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How to Gain Weight and Build More Muscle! For many thin guys around the world, gaining weight without using illegal steroids has been a challenge. For thousands of lean young men, the dream is to gain weight, but no matter how much they eat they remain thin. Some people are naturally thin; that means their genetic makeup is in such a way that the body burns more calories than others. The very basic method of weight gain is to eat more calories than your body burns off. By providing the body with more calories, this balance can be altered and body mass can be increased. Weight training is of great importance in this context, which enables the body to absorb more nutrients from the food by increasing the level of certain hormones and increasing the muscle mass. There are many incorrect beliefs and theories bout building muscle. The type of food to be eaten is an important factor which decides the type of weight gained, whether it is muscle mass or mere accumulation of fat. Some types of calories are not equal to others for gaining muscle; because most processed junk food contains empty, totally nutritionless calories. These foods promote accelerated fat storage, and do not provide the body with the correct nutrients essential for gaining muscle. High quality protein, which the body breaks down into amino acids, should be the centerpiece of all your meals. Intense exercise increases demand for amino acids, which support muscle repair and growth. Another factor is the selection of the right type of weight training. Resistance exercises will help with muscle growth. Whereas aerobic exercises can result in the reduction of weight. For maximum muscle gain, the focus of your workouts should consist of free weight exercises, rather than machines or bodyweight exercises. To get a very effective workout, you must stimulate as many muscle fibers as possible, and machines do not do this. The main reason for this is a lack of stabilizer and synergist muscle development. Stabilizer and synergist muscles are supporting muscles that assist the main muscle in performing a complex lift. The results of weight training can vary from person to person, and will usually depend on your consistency and commitment to your program. You should have the patience and motivation for building a powerful body with a consistent diet and exercise schedule. Exercise Guidelines for building muscle: Weight training involves the use of equipment that enables variable resistance. This resistance can come in the form of free weights like barbells and dumbbells, machines that use cables or pulleys to help you lift the weight, and bodyweight exercises like pull-ups or dips. The more stabilizers and synergists you work, the more muscle fibers stimulated. The exercises that work the large muscle groups are called compound (or multi-joint) movements that involve the simultaneous stimulation of many muscle groups. These compound exercises should be the foundation of any weight training program because they stimulate the most amount of muscle in the least amount of time. Multi-jointed free weight exercises like the bench press require many stabilizer and synergistic muscle assistance to complete the lift.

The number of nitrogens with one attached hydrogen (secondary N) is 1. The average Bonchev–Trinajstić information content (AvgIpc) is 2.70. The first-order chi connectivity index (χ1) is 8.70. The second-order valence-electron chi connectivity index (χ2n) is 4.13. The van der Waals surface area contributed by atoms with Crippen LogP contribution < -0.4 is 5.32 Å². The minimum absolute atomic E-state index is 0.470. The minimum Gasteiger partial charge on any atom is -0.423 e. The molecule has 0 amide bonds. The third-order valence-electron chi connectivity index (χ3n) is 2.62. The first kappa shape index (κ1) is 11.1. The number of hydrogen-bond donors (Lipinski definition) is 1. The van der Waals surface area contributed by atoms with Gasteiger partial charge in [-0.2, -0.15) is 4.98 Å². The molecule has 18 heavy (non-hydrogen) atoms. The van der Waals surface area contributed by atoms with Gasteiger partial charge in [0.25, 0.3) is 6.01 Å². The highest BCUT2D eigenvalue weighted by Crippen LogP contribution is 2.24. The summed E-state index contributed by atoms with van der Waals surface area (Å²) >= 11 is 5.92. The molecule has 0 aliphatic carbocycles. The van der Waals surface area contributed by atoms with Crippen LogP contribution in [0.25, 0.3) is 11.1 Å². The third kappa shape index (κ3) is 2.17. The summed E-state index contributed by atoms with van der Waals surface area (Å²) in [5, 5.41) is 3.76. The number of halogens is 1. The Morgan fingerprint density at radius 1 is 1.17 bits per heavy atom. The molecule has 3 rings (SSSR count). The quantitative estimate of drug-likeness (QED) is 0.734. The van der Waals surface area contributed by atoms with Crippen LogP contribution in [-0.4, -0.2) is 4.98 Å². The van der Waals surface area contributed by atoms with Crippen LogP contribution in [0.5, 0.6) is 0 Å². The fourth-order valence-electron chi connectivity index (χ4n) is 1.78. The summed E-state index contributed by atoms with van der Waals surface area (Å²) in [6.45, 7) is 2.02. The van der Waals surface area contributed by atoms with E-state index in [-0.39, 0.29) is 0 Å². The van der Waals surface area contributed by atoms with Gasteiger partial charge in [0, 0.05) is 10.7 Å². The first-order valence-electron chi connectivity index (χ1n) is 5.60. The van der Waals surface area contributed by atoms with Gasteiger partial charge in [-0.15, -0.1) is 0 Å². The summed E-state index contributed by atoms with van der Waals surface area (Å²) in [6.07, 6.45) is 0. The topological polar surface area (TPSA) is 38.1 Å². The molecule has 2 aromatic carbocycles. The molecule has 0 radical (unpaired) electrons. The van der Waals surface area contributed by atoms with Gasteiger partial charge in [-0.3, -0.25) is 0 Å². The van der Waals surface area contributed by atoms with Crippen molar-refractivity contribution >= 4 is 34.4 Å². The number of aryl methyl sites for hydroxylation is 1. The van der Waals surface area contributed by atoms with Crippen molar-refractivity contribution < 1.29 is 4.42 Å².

Free weight exercises like the dumbbell press or squat put a very large amount of stress on supporting muscle groups. You will get fatigued faster and not be able to lift as much weight as you did on the machine. But you will gain more muscle, become stronger very quickly and have a true gauge of your strength. If you use machines in your program, they should be used to work isolated areas and only after all multi-jointed exercises have been completed. Beginners should begin with a limited combination of machine exercises, bodyweight exercises and multi-jointed free weight exercises. Before increasing the weight levels, they should work on becoming familiar with the proper form and execution of each. The following are some proven basic exercises to encourage muscle and strength gain unlike any other exercises. Bench Presses - works the chest, shoulders, triceps Overhead Presses - shoulders, triceps Pull-ups/Barbell Rows - back, bicep Squats - legs, lower back Dead lifts - legs, back, shoulders Bar Dips -shoulders, chest, arms To build mass, you must weight train with heavy weights. To consider a weight heavy, you should only be able to do a maximum of 4-8 reps before your muscles temporarily fail. A weight is considered 'light' if you can do more than 15 reps before muscle fatigue sets in. Heavy weights stimulate more muscle fibers than lighter weights which result in more muscle growth. Heavy weight training puts a huge strain on your body, so adequate rest and recuperation after your workouts is essential. Eating guidelines for building muscle: A high protein diet is an inevitable part of any weight training programme, importantly, protein derived from animal sources. Proteins you need to be concerned with are those found in whey, casein (cottage cheese), eggs, beef, poultry, and fish. Soy protein, tofu and bean curd are some alternatives. Eating the right amount of foods consistently will force your body to grow beyond what you may think possible. The diet also should contain an adequate amount of carbohydrates (potatoes, sweet potatoes, yams, oatmeal, cream of wheat, cream of rice, rice, beans, bread, pasta, all cereals) and fat. Green leafy vegetables and fruits also should be included. When you train with weights, you should eat a minimum of 1 gram of protein per pound of body weight. You also must have protein at every meal. To enable your body to actually assimilate and use the all the calories you will ingest, you have to reduce your meal size and increase your meal frequency. Splitting your calories into smaller, more frequent portions will enable food absorption and utilization of nutrients. During the past 20 years there have been great developments in the scientific understanding of the role of nutrition in health and physical performance. Studies shown that adequate dietary carbohydrate should be ingested (55-60% of total energy intake) so that training intensity can be maintained. Excess dietary saturated fat can exacerbate coronary artery disease; however, low-fat diets result in a reduction in circulating testosterone. So the balance between protein, carbohydrate and fat should be maintained.
So the focus on weight gain programmes must be on two components, lifting heavy weights, which will stimulate the largest amount of muscle fibers. Your body responds to this stimulus by increasing your muscle mass and secondly eat more calories than your body is used to. When you overload your system with plenty of protein and fats, your body has no other choice but to gain weight. A Mass Gaining program is incomplete without the timely measurements to monitor your progress. Without it, you won't know how exactly your body is responding to your diet and training routine. Just looking in the mirror and guessing is not acceptable. If you want to start getting great results, you must develop the habit of accurately tracking your progress. This also provides the motivation to continue with the weight gain schedule and for the further progression. So even though you have a very thin body type, and haven't been able to gain weight no matter what you try, you will definitely succeed with a well planned weight gain programme. References: 1) http://www.fastmusclegain.com/part1eating.htm 2) http://www.fastmusclegain.com/part2weights.htm 3) http://www.fastmusclegain.com/part3muscle.htm 4) http://www.fastmusclegain.com/part4suppl.htm 5) http://www.fastmusclegain.com/part5monitor.htm 6) http://www.skinnyguy.net/tips.html 7) Lambert CP, Frank LL, Evans WJ. Macronutrient considerations for the sport of bodybuilding. Sports Med. 2004;34(5):317-27 Former "skinny guy" Anthony Ellis is the author of Gaining Mass. The most widely used weight gain program in the world. This unique program designed to help people gain weight and build muscle, is currently being used in over 90 countries. For more information on how to gain weight and build muscle, check out his website at http://www.fastmusclegain.com